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Balloon embolectomy by Fogarty's catheter was performed, and pulse in the left upper limb improved slightly. However, fever continued. After 3 days, a pulsatile painful swelling appeared in left infraclavicular region. Doppler USG followed by exploration of the swelling revealed pseudoaneurysm (3.5 cm × 2.5 cm × 3 cm) of subclavian artery [Figure 3], with collection of pus and slightly enlarged surrounding lymph nodes. The pseudoaneurysm was excised, and aspirated pus was sent for culture and sensitivity. On obtaining pus and blood culture reports of MRSA and concurrent antibiograms, antibiotic therapy was rescheduled with vancomycin for 6 weeks and gentamicin for 4 weeks along with monitoring of renal parameters. Patient regained feeble pulse in the left upper limb. However, gangrenous part could not be salvaged. Fever responded with 4 weeks of antibiotic therapy. We inferred the final diagnosis as MRSA-mediated acute IE of aortic valve (probably with preexisting rheumatic heart disease), complicated with mycotic embolic phenomenon and iatrogenic mycotic pseudoaneurysm.
Figure 3: Pseudoaneurysm of subclavian artery seen by peripheral arterial Doppler.

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  Discussion Top


Despite the decreasing incidence of rheumatic heart disease and increased frequency of degenerative valve disease, annual incidence of IE (4–10/100,000 population) and associated mortality (1/100,000 per year) have remained constant.[6] Valvular leaflets are quickly destroyed by bacteria multiplying rapidly within the ever-growing friable vegetations. The manifestations result from either embolic or intracardiac suppurative complications. Early complications (within a week) include dyspnea and fatigue of severe congestive heart failure and a wide spectrum of neuropsychiatric complications resulting from central nervous system involvement.[1],[7] Frequently, the presence of endocarditis is disguised. The diagnosis is worth consideration in any patient who has unexplained fever, has organ involvement that may be attributed to embolic phenomenon, or appears to have a multisystem disease. The incidence of peripheral embolization is highest with S. aureus endocarditis although digital gangrene is rarely reported. The systemic involvement owing to embolic phenomenon in the decreasing order of frequency is splenic, cerebral, pulmonary, renal, and coronary followed by the extremities.[8]

Pseudoaneurysm is defined as a localized, irreversible dilatation of an artery by at least 1.5 times its normal diameter, and the disruption of the vascular wall caused by an infection of a previously normal artery or more rarely as a result of secondary infection of a preexisting aneurysm.[9],[10] When associated with acute endocarditis, the pathogenesis is related to the release of septic emboli of cardiac focus through the bloodstream, lodgment in atherosclerotic plaques, or vasa vasorum causing inflammation of the vessel wall, with consequent damage and dilatation of the arterial wall.[10] Rarely, pseudoaneurysm may complicate embolectomy (6%) because of intimal linear or full-thickness tears or disruption of the vessel wall.[11],[12] Here, the cause might be either destruction of arterial wall with catheter-related intervention and/or colonization of the bacteria and very rapid destruction of the wall by bacterial exotoxin. Rapid peripheral embolization and later on mycotic pseudoaneurysm formation justify high virulence of the concerned infective agent. Community-associated MRSA isolates often possess a novel Type IV SCCmec, as well as the PVL gene, which encodes a virulent exotoxin.[2],[3]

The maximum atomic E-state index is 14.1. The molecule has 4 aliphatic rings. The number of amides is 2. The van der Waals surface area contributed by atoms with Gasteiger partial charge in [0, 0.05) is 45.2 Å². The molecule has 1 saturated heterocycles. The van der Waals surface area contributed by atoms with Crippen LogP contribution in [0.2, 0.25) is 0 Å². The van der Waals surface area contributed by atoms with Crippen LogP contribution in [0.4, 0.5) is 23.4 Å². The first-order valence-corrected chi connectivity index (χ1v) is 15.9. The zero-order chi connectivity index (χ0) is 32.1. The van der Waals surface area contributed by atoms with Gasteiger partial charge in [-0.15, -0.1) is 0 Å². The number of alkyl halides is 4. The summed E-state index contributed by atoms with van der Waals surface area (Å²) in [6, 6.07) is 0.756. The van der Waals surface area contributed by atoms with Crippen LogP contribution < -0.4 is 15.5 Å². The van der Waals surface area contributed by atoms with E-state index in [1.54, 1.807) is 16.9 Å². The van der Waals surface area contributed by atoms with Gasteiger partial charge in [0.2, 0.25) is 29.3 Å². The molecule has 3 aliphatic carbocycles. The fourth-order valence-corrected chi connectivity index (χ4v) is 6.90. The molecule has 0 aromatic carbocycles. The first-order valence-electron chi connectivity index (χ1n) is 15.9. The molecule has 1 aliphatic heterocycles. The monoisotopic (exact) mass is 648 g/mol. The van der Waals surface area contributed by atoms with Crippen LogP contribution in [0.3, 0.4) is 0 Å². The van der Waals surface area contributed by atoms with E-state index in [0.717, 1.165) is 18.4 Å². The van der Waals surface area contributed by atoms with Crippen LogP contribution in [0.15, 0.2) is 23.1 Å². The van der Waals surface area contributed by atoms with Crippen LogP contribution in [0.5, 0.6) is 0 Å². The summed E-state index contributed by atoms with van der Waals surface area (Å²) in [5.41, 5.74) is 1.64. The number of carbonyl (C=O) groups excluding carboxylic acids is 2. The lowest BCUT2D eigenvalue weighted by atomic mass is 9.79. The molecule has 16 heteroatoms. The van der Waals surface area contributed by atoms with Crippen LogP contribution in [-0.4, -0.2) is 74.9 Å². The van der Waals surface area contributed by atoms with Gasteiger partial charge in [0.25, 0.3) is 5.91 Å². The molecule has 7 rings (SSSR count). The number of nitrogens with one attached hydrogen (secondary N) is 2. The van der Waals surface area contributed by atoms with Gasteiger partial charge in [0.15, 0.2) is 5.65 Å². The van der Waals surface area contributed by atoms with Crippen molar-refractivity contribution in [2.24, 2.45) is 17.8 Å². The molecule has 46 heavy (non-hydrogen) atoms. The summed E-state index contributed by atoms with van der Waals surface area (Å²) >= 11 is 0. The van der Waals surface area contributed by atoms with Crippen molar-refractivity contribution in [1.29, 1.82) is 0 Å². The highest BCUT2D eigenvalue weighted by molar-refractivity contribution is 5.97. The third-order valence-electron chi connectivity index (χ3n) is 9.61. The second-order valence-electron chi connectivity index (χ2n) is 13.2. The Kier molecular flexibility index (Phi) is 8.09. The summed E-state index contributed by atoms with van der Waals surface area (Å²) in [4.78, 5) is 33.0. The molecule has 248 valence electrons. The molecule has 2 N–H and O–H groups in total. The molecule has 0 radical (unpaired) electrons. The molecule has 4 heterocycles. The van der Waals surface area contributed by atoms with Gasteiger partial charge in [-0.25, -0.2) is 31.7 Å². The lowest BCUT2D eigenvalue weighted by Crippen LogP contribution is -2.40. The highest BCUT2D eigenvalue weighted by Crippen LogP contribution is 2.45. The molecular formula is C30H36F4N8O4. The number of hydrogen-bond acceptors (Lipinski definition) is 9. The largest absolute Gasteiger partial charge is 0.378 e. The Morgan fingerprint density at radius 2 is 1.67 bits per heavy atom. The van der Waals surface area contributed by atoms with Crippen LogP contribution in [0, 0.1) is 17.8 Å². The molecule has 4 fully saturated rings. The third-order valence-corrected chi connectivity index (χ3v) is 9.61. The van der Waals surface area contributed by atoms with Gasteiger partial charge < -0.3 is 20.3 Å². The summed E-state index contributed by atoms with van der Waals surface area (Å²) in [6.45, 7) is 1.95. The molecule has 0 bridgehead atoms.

Brachial artery and peroneal artery pseudoaneurysm following Fogarty's balloon embolectomy have been reported in the past, but not subclavian artery pseudoaneurysm.[11] Our case illustrates an unusual presentation of IE and highlights the complication of interventional management. The approach should be based on the assessment of clinical course, imaging studies, laboratory results for confirmation of etiology, and guided administration of appropriate antibiotic therapy.

Financial support and sponsorship

Nil.

Conflicts of interest

There are no conflicts of interest.

 
  References Top

1.
Bayer AS, Bolger AF, Taubert KA, Wilson W, Steckelberg J, Karchmer AW, et al. Diagnosis and management of infective endocarditis and its complications. Circulation 1998;98:2936-48.  Back to cited text no. 1
    
2.
Appelbaum PC. MRSA – The tip of the iceberg. Clin Microbiol Infect 2006;12 Suppl 2:3-10.  Back to cited text no. 2
    
3.
Vandenesch F, Naimi T, Enright MC, Lina G, Nimmo GR, Heffernan H, et al. Community-acquired methicillin-resistant Staphylococcus aureus carrying Panton-Valentine leukocidin genes: Worldwide emergence. Emerg Infect Dis 2003;9:978-84.  Back to cited text no. 3
    
4.
Fortes CQ, Espanha CA, Bustorff FP, Zappa BC, Ferreira AL, Moreira RB, et al. First reported case of infective endocarditis caused by community-acquired methicillin-resistant Staphylococcus aureus not associated with healthcare contact in Brazil. Braz J Infect Dis 2008;12:541-3.  Back to cited text no. 4
    
5.
Millar BC, Prendergast BD, Moore JE. Community-associated MRSA (CA-MRSA): An emerging pathogen in infective endocarditis. J Antimicrob Chemother 2008;61:1-7.  Back to cited text no. 5
    
6.
Carvalho MS, Trabulo M, Ribeiras R, Abecasis J, Leal da Costa F, Mendes M. A case of native valve infective endocarditis in an immunocompromised patient. Rev Port Cardiol 2012;31:35-8.  Back to cited text no. 6
    
7.
Male KR, Mathews A, Mower J. An unusual presentation of an unusual disease: Infective endocarditis: A case report and review of the literature. Cases J 2008;1:292.  Back to cited text no. 7
    
8.
Sharma A, Yeolekar ME, Hase NK, Ashwini N. Digital gangrene: An unusual cause. Postgrad Med J 2004;80:118, 121-2.  Back to cited text no. 8
    
9.
Shaikholeslami R, Tomlinson CW, Teoh KH, Molot MJ, Duke RJ. Mycotic aneurysm complicating staphylococcal endocarditis. Can J Cardiol 1999;15:217-22.  Back to cited text no. 9
    
10.
Lobo Filho HG, Carvalho ER, Lobo Filho JG, Lobo PL. Infected aneurysm of brachial artery after mitral valve infective endocarditis. Rev Bras Cir Cardiovasc 2011;26:131-4.  Back to cited text no. 10
    
11.
Nevelsteen A, Suy R. Arterial rupture and pseudoaneurysm formation secondary to the use of the Fogarty balloon catheter. Acta Chir Belg 1987;87:300-3.  Back to cited text no. 11
    
12.
Mavor GE, Walker MG, Dahl DP, Pegg CA. Damage from the Fogarty balloon catheter. Br J Surg 1972;59:389-91.  Back to cited text no. 12
    


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  [Figure 1], [Figure 2], [Figure 3]